“I was yelling at it to run away and poking it with the rake,” he said. The turkey stalked him up around the back of the house where he climbed a set of rock stairs built into the lawn. It then swooped over him and began leaping at him from another angle, effectively pinning him in between the house and the stairs.
“It just wouldn’t back down,” he said. “I’m standing here jousting with a turkey. Finally it knocked me with its wing and I tripped over a rock.”
During another attack Mr. Mackey was forced to outrun the turkey in his car.
“I kept whacking it with the door but it wouldn’t leave,” he said. He drove the car around his driveway, which is roughly the size of a city block. Looking in the rearview and saw the turkey still in pursuit. He drove faster.
“I managed to get ahead of him and run back in the house,” he said. The turkey came up and stood by the door looking in, with a group of female turkeys.
Roger Greeley lives part time on Ridge Hill Road. His first encounter with the turkey was, bizarrely, on Thanksgiving Day. Preparing a turkey dinner with guests, he spotted a flock of female birds with one male in the garden.
“Of all the days to show up,” he said, sitting on his deck last weekend. After standing around in the garden for period they then flew up onto the porch, “led by the male, they marched single file the length of the porch, and then flew off. It was a strange sight.”
They then began showing up more regularly, he said, acting erratically. Though they showed no signs of aggression at this stage, equally they were not frightened of Mr. Greeley.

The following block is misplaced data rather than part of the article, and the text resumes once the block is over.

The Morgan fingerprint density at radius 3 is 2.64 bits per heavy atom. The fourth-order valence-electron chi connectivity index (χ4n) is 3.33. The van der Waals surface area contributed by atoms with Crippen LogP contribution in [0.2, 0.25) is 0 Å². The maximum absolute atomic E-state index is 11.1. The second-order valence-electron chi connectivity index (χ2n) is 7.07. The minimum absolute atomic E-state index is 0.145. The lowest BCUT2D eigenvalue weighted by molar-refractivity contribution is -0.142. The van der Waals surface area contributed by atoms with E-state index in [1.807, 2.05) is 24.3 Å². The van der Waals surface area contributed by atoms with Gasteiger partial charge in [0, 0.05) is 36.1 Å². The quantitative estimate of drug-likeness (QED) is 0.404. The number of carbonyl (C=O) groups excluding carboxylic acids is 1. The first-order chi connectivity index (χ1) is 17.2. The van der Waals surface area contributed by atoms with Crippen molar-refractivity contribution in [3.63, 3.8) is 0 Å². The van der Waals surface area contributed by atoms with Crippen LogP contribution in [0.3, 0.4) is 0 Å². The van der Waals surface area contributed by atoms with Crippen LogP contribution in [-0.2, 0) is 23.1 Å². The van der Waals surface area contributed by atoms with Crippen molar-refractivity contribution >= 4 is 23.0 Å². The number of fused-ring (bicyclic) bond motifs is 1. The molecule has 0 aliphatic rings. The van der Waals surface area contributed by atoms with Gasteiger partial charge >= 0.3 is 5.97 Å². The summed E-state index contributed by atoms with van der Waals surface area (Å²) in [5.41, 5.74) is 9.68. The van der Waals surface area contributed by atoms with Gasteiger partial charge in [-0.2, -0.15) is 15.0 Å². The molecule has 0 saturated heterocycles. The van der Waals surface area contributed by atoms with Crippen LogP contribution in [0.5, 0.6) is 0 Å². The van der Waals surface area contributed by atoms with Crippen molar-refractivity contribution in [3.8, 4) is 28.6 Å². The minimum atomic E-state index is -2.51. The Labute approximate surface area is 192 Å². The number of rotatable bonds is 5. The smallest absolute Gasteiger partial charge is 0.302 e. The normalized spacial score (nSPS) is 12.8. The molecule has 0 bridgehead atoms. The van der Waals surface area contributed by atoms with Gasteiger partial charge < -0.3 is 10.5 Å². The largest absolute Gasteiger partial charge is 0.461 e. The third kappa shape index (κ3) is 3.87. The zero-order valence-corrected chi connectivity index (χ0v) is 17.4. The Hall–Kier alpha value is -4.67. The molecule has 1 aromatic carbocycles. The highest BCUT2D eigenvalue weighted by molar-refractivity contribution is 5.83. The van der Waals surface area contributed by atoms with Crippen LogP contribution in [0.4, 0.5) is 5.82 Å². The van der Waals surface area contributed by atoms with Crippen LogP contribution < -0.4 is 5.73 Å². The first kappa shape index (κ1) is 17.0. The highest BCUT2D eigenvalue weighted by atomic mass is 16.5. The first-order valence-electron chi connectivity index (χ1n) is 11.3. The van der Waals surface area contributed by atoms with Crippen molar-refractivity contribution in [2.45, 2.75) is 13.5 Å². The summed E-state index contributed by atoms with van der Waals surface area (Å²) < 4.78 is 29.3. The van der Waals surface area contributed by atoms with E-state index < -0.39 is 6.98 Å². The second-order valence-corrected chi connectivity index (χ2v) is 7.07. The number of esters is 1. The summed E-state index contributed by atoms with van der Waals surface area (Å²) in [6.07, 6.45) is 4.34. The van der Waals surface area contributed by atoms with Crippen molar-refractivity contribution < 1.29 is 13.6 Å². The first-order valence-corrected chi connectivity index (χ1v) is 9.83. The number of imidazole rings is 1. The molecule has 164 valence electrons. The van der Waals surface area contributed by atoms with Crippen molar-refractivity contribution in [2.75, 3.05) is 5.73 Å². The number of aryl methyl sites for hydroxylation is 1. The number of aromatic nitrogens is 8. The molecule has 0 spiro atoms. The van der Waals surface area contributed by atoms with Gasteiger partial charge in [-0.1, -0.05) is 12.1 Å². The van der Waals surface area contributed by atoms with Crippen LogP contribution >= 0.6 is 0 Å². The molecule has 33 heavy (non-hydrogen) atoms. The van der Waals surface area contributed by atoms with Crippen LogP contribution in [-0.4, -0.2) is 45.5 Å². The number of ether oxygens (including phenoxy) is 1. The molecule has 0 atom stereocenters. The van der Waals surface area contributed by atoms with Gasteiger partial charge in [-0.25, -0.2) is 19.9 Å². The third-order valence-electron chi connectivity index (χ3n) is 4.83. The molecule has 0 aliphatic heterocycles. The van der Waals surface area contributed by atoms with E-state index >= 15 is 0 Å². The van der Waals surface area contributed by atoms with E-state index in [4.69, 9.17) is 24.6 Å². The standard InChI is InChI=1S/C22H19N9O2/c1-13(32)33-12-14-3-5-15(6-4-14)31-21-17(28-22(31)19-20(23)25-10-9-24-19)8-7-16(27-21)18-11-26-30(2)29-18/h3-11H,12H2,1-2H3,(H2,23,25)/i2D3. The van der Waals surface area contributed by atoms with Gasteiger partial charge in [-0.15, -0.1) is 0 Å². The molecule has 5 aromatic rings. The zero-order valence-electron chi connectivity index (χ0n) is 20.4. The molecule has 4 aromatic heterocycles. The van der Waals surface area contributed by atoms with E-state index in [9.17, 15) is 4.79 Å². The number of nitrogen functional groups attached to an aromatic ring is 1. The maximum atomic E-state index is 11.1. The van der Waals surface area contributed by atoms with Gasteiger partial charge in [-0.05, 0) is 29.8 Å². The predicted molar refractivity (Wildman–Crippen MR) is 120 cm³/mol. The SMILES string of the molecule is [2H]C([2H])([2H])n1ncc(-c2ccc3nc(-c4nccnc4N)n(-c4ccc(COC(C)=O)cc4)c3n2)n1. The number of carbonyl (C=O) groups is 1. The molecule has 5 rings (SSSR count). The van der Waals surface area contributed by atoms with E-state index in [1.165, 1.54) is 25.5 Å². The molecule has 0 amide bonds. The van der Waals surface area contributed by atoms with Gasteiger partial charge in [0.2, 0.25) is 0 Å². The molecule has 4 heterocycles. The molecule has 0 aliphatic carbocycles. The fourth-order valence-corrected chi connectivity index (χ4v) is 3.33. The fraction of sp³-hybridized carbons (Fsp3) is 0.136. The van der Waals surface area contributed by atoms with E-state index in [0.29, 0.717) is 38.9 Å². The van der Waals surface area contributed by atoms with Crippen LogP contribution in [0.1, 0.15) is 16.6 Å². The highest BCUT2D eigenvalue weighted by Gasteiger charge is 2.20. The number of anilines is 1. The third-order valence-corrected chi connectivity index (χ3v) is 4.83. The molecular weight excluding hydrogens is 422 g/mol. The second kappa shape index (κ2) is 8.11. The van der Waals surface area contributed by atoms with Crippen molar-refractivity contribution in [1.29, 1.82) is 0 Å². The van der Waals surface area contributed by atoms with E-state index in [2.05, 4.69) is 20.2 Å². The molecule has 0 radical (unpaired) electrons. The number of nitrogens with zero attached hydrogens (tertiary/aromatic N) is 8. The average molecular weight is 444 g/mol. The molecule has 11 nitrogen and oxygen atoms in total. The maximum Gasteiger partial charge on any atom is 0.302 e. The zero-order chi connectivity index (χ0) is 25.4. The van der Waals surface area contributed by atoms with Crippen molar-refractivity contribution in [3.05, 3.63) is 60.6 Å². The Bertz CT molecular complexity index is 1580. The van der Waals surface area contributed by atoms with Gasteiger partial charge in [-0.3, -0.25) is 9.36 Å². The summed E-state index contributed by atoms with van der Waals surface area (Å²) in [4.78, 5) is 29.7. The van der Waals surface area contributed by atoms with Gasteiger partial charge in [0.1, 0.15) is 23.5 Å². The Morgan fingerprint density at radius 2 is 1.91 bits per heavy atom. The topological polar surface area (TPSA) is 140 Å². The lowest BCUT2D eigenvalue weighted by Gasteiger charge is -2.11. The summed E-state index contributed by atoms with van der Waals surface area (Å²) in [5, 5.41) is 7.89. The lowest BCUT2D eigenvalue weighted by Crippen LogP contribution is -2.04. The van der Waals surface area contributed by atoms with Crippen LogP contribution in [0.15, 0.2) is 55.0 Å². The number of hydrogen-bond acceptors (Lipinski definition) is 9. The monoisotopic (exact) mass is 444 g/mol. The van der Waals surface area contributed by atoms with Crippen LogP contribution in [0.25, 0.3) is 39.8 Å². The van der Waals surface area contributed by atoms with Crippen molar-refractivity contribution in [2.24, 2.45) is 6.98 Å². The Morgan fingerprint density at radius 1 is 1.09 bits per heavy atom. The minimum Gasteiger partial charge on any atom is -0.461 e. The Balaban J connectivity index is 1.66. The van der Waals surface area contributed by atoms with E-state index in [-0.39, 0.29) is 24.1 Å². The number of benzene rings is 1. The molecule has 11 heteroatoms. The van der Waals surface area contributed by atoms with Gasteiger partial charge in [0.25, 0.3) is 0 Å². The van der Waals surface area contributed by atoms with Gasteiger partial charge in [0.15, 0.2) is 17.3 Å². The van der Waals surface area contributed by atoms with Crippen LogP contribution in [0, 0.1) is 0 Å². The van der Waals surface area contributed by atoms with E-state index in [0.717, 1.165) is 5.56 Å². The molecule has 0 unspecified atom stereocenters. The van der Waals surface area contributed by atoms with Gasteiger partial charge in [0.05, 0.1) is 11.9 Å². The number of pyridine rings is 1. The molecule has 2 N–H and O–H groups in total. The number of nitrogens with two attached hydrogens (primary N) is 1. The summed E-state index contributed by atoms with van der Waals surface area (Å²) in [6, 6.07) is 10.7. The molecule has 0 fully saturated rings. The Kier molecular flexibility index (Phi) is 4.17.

“It’s was like trying to shoo away kindergarteners, they’re dumb as rocks,” he said, “But it all seemed so innocent at the beginning.”
At some point he said, the male turned nasty, rearing up at him as he exited the car and attempting to spur him. During one such attack he claims to have felt the turkey’s claws through his jeans. After that he began taking precautions, including carrying a baseball bat.
“I knew there was an attack turkey on the premises,” he said. Following complaints from renters, he even set up an “escort service” for guests walking from the guesthouse to their cars.
“I’m thinking these things are deranged. They appear to be the dumbest birds I’ve ever seen,” he said, “I mean we have crows in the area and we have red tailed hawks. But they have their place in the world pegged out. Those turkeys have lost their place.”
The question remains, why did this flock of turkeys turn bad? At the selectmen’s meeting the residents of Shadbush Hollow speculated that the entire flock was being fed. Augustus Ben David, a noted Vineyard naturalist and wildlife expert, said in this newspaper saying that feeding a turkey can lead to aggressive territorial behavior. If a feral turkey’s fear of humans is reduced through feeding, the turkey will attempt to assert dominance if it perceives a territorial threat from a human.
However residents on both roads claimed that several attacks by Tom had been completely unprovoked and occurred without the presence of female turkeys.
It is unclear what, if anything, can be done about it. Apart from during two short hunting seasons in fall and spring, the turkeys are federally protected. Selectmen suggested state Environmental Police Sergeant Pat Grady should handle the issue. However, speaking earlier this week, Sgt. Grady stated that the issue did not fall under his jurisdiction.
“It’s not a law enforcement issue. Nuisance turkeys are more the purview of the fish and wildlife department,” he said.
At the meeting resident Blue Cullen said that they had made contact with several town officials, including animal control, but were told the turkeys could not be moved or harmed.
Chilmark police are retaining Tom’s corpse while the legality of handing it over for burial is determined. Meanwhile, according to residents, the attacks have tailed off in recent months. Most residents said turkey sightings had diminished and Mrs. Morelli herself wondered whether, with the shooting of Tom, it had become a dead issue. But some wondered if the remaining females are hidden in the woods breeding. Up at the top of Shadbush Hollow, Mr. Mackey provided a chilling clue.
“There’s one left,” he said, picking up the shard from an egg shell in front of his house. “She flies over and lands there at the other side of the yard everyday and runs off. She’s carrying eggs.”